ABU - ASALKAN BUKAN UMNO

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Monday, September 19, 2011

Najib: ‘I’m not afraid of Anwar’

Sulaiman Kamal | 1:30 AM | | | | Best Blogger Tips

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Najib speaks during the Selangor BN Convention in Shah Alam,
September 17, 2011.
SHAH ALAM, Sept 17 — Just two days after announcing a raft of radical law changes aimed at undercutting Pakatan Rakyat’s (PR) reform platform, Datuk Seri Najib Razak has come out with fighting words aimed at Opposition Leader Datuk Seri Anwar Ibrahim.
The prime minister said today that while Malaysia was a parliamentary democracy where parties were more important than individuals, he would not have baulked had he been required to face off against the charismatic Anwar in a presidential-style debate.

“I’m not afraid of Anwar Ibrahim,” Najib said to loud cheers from delegates at the closing of the Selangor Barisan Nasional (BN) Convention at Sultan Salahuddin Abdul Aziz Shah Polytechnic here.
On Thursday night, the prime minister announced that the Internal Security Act (ISA) along with three Emergency Declarations would be repealed when both the Dewan Negara and Dewan Rakyat have their next sitting.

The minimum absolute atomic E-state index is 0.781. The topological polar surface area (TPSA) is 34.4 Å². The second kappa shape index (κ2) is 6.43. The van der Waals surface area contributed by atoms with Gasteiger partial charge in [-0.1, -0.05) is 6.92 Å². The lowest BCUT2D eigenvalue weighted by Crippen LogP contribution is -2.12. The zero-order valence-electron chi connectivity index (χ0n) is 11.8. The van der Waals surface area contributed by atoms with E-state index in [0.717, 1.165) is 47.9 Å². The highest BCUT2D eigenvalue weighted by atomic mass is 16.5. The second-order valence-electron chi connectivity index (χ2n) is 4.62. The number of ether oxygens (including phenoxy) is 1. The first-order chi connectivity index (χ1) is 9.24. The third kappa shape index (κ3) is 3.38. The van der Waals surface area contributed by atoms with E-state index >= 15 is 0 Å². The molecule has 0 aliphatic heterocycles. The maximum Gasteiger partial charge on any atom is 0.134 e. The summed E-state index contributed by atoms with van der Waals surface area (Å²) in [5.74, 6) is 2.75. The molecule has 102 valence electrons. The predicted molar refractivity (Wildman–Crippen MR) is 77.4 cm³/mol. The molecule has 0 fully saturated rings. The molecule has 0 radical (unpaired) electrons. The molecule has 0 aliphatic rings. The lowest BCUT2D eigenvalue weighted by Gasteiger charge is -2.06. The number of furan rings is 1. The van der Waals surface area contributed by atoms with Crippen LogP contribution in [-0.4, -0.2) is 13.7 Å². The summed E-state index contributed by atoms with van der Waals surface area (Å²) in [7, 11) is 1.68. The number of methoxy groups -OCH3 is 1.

Najib said new laws will be enacted in place of the ISA to protect the peace, harmony and security of the country.
He also announced that the government will replace mandatory annual printing and publishing permits with one-off permits that can be cancelled if regulations are flouted.
The Umno president said earlier today that no one else should take credit for the sweeping law reforms championed by BN.
In an apparent reference to PR claims that BN had lifted the reform ideas from the opposition’s Buku Jingga manifesto, he said the decision to scrap the ISA was an extension of his promise to amend the controversial law when he took office in 2009.
“These are not the fruits of their struggle. This was a decision made by the Barisan Nasional government because we listened to Malaysians who want this change,” he had told some 600 supporters at Universiti Teknologi Mara here.
Najib has gone on the offensive since his administration’s harsh clampdown on the July 9 Bersih rally that soured public support for the government and drew heavy flak from the international community.
According to a recent Merdeka Centre poll, the prime minister’s approval rating has fallen to 59 per cent in August from a high of 72 per cent in May last year, in part due to his handling of the rally for free elections.
The survey’s respondents also raised concerns over rising cost of living due to accelerating inflation — which hit a two-year high of 3.5 per cent in June — with around one-third identifying it as the key problem the government must address

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